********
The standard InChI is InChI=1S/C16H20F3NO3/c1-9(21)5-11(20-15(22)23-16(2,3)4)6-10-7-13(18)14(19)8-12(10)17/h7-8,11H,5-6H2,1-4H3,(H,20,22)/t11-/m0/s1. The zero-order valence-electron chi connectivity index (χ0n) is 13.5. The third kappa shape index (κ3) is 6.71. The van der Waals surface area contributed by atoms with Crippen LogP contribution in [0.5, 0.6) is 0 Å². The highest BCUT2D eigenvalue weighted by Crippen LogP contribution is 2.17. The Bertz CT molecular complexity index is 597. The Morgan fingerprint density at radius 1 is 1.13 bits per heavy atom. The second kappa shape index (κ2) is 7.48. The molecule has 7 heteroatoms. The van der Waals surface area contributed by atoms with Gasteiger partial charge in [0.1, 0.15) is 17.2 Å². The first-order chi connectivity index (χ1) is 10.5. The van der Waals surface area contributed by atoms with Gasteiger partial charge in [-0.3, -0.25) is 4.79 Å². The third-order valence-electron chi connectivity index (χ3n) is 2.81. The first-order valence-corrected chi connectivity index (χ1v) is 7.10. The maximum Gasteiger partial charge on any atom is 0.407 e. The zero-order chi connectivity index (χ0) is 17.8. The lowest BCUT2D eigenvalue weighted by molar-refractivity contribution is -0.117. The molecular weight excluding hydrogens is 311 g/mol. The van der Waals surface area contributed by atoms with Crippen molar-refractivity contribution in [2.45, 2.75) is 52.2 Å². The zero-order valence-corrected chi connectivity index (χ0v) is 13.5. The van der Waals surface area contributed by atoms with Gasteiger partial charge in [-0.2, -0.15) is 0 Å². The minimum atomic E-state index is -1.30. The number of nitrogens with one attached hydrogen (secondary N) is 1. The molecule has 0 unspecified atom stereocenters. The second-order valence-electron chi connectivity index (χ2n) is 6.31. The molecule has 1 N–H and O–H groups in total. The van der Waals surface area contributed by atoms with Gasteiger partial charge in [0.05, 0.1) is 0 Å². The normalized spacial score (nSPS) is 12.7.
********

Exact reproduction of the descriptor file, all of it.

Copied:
The standard InChI is InChI=1S/C16H20F3NO3/c1-9(21)5-11(20-15(22)23-16(2,3)4)6-10-7-13(18)14(19)8-12(10)17/h7-8,11H,5-6H2,1-4H3,(H,20,22)/t11-/m0/s1. The zero-order valence-electron chi connectivity index (χ0n) is 13.5. The third kappa shape index (κ3) is 6.71. The van der Waals surface area contributed by atoms with Crippen LogP contribution in [0.5, 0.6) is 0 Å². The highest BCUT2D eigenvalue weighted by Crippen LogP contribution is 2.17. The Bertz CT molecular complexity index is 597. The Morgan fingerprint density at radius 1 is 1.13 bits per heavy atom. The second kappa shape index (κ2) is 7.48. The molecule has 7 heteroatoms. The van der Waals surface area contributed by atoms with Gasteiger partial charge in [0.1, 0.15) is 17.2 Å². The first-order chi connectivity index (χ1) is 10.5. The van der Waals surface area contributed by atoms with Gasteiger partial charge in [-0.3, -0.25) is 4.79 Å². The third-order valence-electron chi connectivity index (χ3n) is 2.81. The first-order valence-corrected chi connectivity index (χ1v) is 7.10. The maximum Gasteiger partial charge on any atom is 0.407 e. The zero-order chi connectivity index (χ0) is 17.8. The lowest BCUT2D eigenvalue weighted by molar-refractivity contribution is -0.117. The molecular weight excluding hydrogens is 311 g/mol. The van der Waals surface area contributed by atoms with Crippen molar-refractivity contribution in [2.45, 2.75) is 52.2 Å². The zero-order valence-corrected chi connectivity index (χ0v) is 13.5. The van der Waals surface area contributed by atoms with Gasteiger partial charge in [-0.2, -0.15) is 0 Å². The minimum atomic E-state index is -1.30. The number of nitrogens with one attached hydrogen (secondary N) is 1. The molecule has 0 unspecified atom stereocenters. The second-order valence-electron chi connectivity index (χ2n) is 6.31. The molecule has 1 N–H and O–H groups in total. The van der Waals surface area contributed by atoms with Gasteiger partial charge in [0.05, 0.1) is 0 Å². The normalized spacial score (nSPS) is 12.7.